3. Because she is married (in accordance with the definition of “married” in Internal Revenue Code 7703) she is of course required to absorb all the punitive consequences of the “married filing separately” filing category. The “married filing separately category” is a punitive filing category which is a “hidden tax on Americans abroad“.
In the 2017 tax (and previous) year she had NOT met the filing threshold required to file a U.S. tax return. Using the IRS Interactive “Do I Have To File A Tax Return” tool, we find that:

(Note that this refers to a threshold of $4050 which is the amount of the personal exemption for 2017. The significance of this will be further explained below.)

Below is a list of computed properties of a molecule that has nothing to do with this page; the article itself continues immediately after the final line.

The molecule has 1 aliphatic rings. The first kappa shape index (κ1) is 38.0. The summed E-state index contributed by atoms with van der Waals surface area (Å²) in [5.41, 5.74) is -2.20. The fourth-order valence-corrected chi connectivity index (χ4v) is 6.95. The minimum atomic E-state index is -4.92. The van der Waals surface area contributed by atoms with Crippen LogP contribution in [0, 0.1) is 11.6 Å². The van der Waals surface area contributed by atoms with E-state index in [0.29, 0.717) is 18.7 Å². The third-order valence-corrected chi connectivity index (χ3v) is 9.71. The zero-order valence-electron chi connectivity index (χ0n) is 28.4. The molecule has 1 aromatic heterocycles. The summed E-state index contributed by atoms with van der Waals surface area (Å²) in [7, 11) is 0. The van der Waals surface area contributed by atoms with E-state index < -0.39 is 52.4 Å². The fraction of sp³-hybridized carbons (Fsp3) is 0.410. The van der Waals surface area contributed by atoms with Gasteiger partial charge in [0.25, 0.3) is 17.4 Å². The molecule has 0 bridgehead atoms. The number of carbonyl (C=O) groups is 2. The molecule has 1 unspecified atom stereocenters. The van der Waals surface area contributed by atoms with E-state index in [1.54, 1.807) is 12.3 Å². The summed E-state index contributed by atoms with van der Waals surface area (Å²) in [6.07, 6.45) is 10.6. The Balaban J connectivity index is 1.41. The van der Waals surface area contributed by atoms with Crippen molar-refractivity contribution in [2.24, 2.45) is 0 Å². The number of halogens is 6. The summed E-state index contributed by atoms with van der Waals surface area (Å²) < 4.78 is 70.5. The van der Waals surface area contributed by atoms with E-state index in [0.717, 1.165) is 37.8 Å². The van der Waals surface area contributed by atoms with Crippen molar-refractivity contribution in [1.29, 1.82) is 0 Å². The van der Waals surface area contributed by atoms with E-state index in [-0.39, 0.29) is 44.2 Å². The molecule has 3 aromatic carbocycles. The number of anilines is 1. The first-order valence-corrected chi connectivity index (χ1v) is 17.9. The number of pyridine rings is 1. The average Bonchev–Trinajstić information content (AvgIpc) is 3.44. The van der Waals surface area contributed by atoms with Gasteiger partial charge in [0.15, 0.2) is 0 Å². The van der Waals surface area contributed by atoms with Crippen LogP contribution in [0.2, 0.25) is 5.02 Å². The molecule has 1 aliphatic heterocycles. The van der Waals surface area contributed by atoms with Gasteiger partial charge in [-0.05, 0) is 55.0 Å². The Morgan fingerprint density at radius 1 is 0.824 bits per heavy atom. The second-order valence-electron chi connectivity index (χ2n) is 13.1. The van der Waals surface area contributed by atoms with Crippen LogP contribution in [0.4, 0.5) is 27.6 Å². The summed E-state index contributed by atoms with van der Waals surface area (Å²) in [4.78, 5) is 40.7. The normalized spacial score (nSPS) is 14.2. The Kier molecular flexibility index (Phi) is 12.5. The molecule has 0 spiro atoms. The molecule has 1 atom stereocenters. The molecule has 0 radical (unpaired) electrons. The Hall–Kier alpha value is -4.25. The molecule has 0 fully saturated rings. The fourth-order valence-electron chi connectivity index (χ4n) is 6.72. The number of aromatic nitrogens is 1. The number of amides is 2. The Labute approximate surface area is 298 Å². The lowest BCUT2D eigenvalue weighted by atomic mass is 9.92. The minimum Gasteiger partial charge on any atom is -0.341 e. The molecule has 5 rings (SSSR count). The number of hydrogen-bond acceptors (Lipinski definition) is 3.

She did however have financial assets which exceeded the $200,000 threshold required to file Form 8938. Most of these assets were owned jointly with her nonresident alien husband. Because she had not met the filing threshold for “married filing separately” in 2017 and previous years she had not been required to file Form 8938. Notice that Form 8938 does require her to report to the IRS assets that are jointly owned with her “nonresident alien” husband. (By the way he would not be happy about this. I some cases this forces Americans abroad to choose between their U.S. citizenship and their marriage.)
April 2019 – An SOS …
I received a frantic message. She was/is trying to to determine whether she is required to file a U.S. tax return for the 2018 year (based on her $500 of income and her status as “married filing separately”).
On the one hand she is directed by IRS publication 54 (the Bible For Americans Abroad) that her filing threshold is $12,000.


On the other hand, she is being told on the IRS page describing filing thresholds that she is required to file a U.S. tax return.